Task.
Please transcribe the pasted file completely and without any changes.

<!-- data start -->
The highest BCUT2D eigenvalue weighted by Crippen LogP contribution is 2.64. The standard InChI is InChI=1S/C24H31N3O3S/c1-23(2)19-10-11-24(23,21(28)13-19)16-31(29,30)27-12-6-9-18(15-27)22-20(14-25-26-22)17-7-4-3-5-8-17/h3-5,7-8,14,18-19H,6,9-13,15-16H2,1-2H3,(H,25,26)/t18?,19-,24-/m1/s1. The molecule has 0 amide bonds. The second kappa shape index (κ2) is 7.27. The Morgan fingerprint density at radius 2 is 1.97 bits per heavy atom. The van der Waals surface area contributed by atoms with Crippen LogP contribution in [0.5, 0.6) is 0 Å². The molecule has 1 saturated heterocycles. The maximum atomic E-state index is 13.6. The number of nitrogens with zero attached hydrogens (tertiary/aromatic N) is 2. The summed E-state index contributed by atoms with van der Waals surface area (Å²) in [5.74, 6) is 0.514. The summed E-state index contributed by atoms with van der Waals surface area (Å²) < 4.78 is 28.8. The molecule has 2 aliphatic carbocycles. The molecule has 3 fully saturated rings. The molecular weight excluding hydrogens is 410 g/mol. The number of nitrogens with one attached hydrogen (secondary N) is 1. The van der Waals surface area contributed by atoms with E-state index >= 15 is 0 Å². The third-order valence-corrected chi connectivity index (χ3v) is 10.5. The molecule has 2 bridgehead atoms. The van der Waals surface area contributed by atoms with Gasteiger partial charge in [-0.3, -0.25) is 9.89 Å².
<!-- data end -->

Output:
The highest BCUT2D eigenvalue weighted by Crippen LogP contribution is 2.64. The standard InChI is InChI=1S/C24H31N3O3S/c1-23(2)19-10-11-24(23,21(28)13-19)16-31(29,30)27-12-6-9-18(15-27)22-20(14-25-26-22)17-7-4-3-5-8-17/h3-5,7-8,14,18-19H,6,9-13,15-16H2,1-2H3,(H,25,26)/t18?,19-,24-/m1/s1. The molecule has 0 amide bonds. The second kappa shape index (κ2) is 7.27. The Morgan fingerprint density at radius 2 is 1.97 bits per heavy atom. The van der Waals surface area contributed by atoms with Crippen LogP contribution in [0.5, 0.6) is 0 Å². The molecule has 1 saturated heterocycles. The maximum atomic E-state index is 13.6. The number of nitrogens with zero attached hydrogens (tertiary/aromatic N) is 2. The summed E-state index contributed by atoms with van der Waals surface area (Å²) in [5.74, 6) is 0.514. The summed E-state index contributed by atoms with van der Waals surface area (Å²) < 4.78 is 28.8. The molecule has 2 aliphatic carbocycles. The molecule has 3 fully saturated rings. The molecular weight excluding hydrogens is 410 g/mol. The number of nitrogens with one attached hydrogen (secondary N) is 1. The van der Waals surface area contributed by atoms with E-state index >= 15 is 0 Å². The third-order valence-corrected chi connectivity index (χ3v) is 10.5. The molecule has 2 bridgehead atoms. The van der Waals surface area contributed by atoms with Gasteiger partial charge in [-0.3, -0.25) is 9.89 Å².